Gay Spirituality is a very diverse phenomenon on which much has been published during the more than a quarter century since Gay Liberation in 1969. Yet to date virtually nothing beyond occasional brief summaries in academic journals has been attempted by way of overview or critical assessment of this large and expanding field. The primary aim of this thesis is thus to establish the movement's meaning and validity within the spectrum of religion generally by providing an adequate systematic survey which also demonstrates the fundamental, but not immediately obvious, cohesion the material presents.
The main critical emphasis throughout is necessarily upon modem, post Liberation material calling itself, or readily definable as, expressions of Gay Spirituality (GS). Nineteenth century precursors of the trend and the movement's affinities with more ancient manifestations of spirituality among the gay spirited are accorded some consideration in the interests of wider perspective including how the movement tends to regard itself. A commonly held essentialist assumption within GS is that a core of gayness, and hence gay spirit, exists trans-culturally and trans-historically establishing a lineage and offering points of comparison with the present. By contrast, social constructionist theory common among secular liberationists, regards homosexual identity as a modem phenomenon and thus questions the "ethnic" thinking of essentialists. Since constructionist accounts of gay identity constitute such a complex, contested issue within gay studies, one whose full implications for GS might require a separate thesis to elaborate, 1 adopt mainstream GS's plausible position on its origins and lineage even if at this stage and to science it must remain a covering myth.
Following an Introduction which defines and places the movement historically and touches on its mythic and psychological commonalities, the thesis follows the three part trajectory of its title: Authority, Inspiration and Heresy. Part One, Authority, concerns the ideological and theological basis on which gays claim the right to be heard and function within, (or apart from), established religion. Chapter One follows the growth and developments of gay Christian theology, a trend that has proved seminal for developments in all other traditions, gay Jewish, Buddhist etc, today. Chapter Two looks at the more recent tradition of Queer theology in which issues of identity and theological revision are less important than questions of personal choice in the light of a radical critique of power structures within religion, society and culture. Chapter Three is devoted to gay Pastoral theology and the personal spiritual experience which itself creates a kind of authority in the wounding and healing of the gay person. This chapter, redolent of "the wounded healer' theme, forms a natural bridge to the more archetypal and neo-pagan treatment of the gay ethos in Part Two.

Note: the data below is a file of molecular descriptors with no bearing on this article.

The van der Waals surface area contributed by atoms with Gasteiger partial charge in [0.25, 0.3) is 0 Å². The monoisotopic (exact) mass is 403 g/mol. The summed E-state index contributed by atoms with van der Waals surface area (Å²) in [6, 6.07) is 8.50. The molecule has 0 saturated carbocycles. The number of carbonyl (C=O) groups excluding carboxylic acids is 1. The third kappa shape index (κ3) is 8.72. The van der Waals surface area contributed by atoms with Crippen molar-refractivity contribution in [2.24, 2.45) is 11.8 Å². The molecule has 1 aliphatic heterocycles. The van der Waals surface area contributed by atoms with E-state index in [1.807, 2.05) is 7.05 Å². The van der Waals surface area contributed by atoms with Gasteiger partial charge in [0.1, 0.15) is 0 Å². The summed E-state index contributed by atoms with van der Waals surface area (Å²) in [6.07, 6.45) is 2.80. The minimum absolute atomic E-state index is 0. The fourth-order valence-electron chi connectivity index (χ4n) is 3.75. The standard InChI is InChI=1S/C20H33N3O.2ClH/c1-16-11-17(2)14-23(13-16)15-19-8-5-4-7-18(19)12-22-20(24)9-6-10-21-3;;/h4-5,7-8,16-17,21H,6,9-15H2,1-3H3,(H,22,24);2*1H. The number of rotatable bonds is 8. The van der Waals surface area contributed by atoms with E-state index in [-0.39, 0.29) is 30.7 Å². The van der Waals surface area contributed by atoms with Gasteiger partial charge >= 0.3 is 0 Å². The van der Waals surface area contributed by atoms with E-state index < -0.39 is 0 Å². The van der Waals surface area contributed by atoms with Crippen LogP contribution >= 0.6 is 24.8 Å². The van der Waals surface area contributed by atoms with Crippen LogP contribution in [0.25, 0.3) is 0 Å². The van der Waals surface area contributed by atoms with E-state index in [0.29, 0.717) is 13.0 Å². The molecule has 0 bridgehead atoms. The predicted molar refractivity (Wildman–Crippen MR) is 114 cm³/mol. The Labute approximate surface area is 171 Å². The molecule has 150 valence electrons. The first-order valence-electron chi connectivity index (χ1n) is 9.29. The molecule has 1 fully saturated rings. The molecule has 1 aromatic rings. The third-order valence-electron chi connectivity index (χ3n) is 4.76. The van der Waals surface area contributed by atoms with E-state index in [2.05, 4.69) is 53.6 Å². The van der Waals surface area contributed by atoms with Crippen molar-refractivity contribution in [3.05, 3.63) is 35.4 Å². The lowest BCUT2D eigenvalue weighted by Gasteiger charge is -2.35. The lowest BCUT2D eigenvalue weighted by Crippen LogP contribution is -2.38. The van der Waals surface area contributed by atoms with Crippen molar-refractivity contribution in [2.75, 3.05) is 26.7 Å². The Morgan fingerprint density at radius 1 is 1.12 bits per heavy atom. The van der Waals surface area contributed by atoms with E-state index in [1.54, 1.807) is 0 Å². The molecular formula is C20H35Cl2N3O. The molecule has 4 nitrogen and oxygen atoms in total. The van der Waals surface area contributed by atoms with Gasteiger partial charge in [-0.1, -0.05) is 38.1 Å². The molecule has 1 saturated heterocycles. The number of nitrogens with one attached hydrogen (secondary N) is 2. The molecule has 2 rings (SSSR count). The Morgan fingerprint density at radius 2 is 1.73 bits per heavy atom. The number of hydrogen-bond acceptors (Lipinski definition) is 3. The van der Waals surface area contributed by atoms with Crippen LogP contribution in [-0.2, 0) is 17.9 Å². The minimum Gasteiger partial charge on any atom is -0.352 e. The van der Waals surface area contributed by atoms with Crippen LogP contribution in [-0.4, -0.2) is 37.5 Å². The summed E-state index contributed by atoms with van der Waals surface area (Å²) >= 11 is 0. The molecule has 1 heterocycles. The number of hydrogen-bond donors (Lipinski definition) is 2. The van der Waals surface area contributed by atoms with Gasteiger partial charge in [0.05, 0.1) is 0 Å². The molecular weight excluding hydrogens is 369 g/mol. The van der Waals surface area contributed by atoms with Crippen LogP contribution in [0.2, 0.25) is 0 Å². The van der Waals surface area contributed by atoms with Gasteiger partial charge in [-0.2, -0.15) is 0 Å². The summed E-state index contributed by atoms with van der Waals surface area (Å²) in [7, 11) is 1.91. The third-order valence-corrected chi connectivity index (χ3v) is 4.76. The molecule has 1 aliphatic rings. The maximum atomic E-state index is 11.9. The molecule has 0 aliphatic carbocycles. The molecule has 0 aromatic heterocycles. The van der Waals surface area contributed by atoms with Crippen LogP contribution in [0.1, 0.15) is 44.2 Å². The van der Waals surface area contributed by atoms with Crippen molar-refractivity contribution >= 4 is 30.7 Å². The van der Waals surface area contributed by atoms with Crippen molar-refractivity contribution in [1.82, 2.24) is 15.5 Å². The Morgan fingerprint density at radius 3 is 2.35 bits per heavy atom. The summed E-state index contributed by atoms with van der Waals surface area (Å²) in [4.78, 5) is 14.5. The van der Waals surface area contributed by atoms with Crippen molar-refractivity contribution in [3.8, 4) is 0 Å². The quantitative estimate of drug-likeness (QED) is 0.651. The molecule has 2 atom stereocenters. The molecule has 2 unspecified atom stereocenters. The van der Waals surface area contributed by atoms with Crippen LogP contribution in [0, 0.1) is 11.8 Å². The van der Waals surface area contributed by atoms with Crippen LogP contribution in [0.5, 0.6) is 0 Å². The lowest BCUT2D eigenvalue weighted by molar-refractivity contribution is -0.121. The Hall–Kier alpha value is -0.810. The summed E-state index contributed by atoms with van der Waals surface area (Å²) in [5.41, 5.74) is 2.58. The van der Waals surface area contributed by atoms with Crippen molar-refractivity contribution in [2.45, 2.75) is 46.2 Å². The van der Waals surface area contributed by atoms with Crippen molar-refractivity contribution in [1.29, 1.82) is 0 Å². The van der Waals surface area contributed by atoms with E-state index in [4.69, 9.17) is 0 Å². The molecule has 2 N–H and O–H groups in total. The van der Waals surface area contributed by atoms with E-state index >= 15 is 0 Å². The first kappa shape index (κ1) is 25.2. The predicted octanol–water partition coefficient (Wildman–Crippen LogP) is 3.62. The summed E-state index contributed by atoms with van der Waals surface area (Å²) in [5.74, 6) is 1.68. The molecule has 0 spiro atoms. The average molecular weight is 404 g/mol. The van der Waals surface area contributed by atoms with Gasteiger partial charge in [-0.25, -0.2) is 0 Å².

Part Two considers Inspiration, or vision, the more charismatic and archetypal dimensions of the Gay Spiritual experience, dimensions which arguably link the modern movement to history (Greek, Renaissance etc) and which comprise the elements of GS more stressed in gay neo-paganism. Chapter One examines especially the origins of the Radical Faerie Movement, the largest of the religiously independent or neo-pagan trends, along with the thought of its chief originator, Harry Hay, and according to some, the founder of the modem gay movement more generally. Chapter Two examines the thought of various Faeries or Faerie associated visionary persons like Mitch Walker, Mark Thompson and, Andrew Ramer and such sex and spirit gurus as Edwin Steinbrecher and Joseph Kramer. Chapter Three, looks at the gay mystics and ideologues especially Walt Whitman and Edward Carpenter in the nineteenth century from whom modern voices of GS have drawn inspiration. Chapter Four looks back still further to the western tradition of inter-generational mentoring and more patriarchalized kind of homosexuality in Platonism and Neo-Platonism and other traditions like Sufism. Both what links this western tradition to and distinguishes it from the modern movement is highlighted.
Part Three is concerned with Heresy, the heresy some have always considered gays to represent and the kind of variations, potentially helpful or undermining, they represent to religion at large. Chapter One treats the history of heresy in the West and considers the problem of "nature" and the kind of binary thinking related to it which is typical of the West and apparently endorsed by St Paul, but explicitly and implicitly challenged by GS type of thinking. The latter is a challenge which forces theology back to root issues like the anthropology of body, soul and spirit and questions of the Jewish and Greek elements within western and Christian thought. Chapter Two is a synthesis of the Heresy section and the whole thesis. In it GS is perceived as naturally asymmetrical with rather than merely heretical towards existing religion and society, a necessary variation on a theme, if not in some respects a vanguard movement for religion today drawing on the roots of all religious feeling. Whether GS is a complement to what exists in religion or is an independent species of religion, the chapter presents some of the ideas and implications of emerging gay vision and ethics.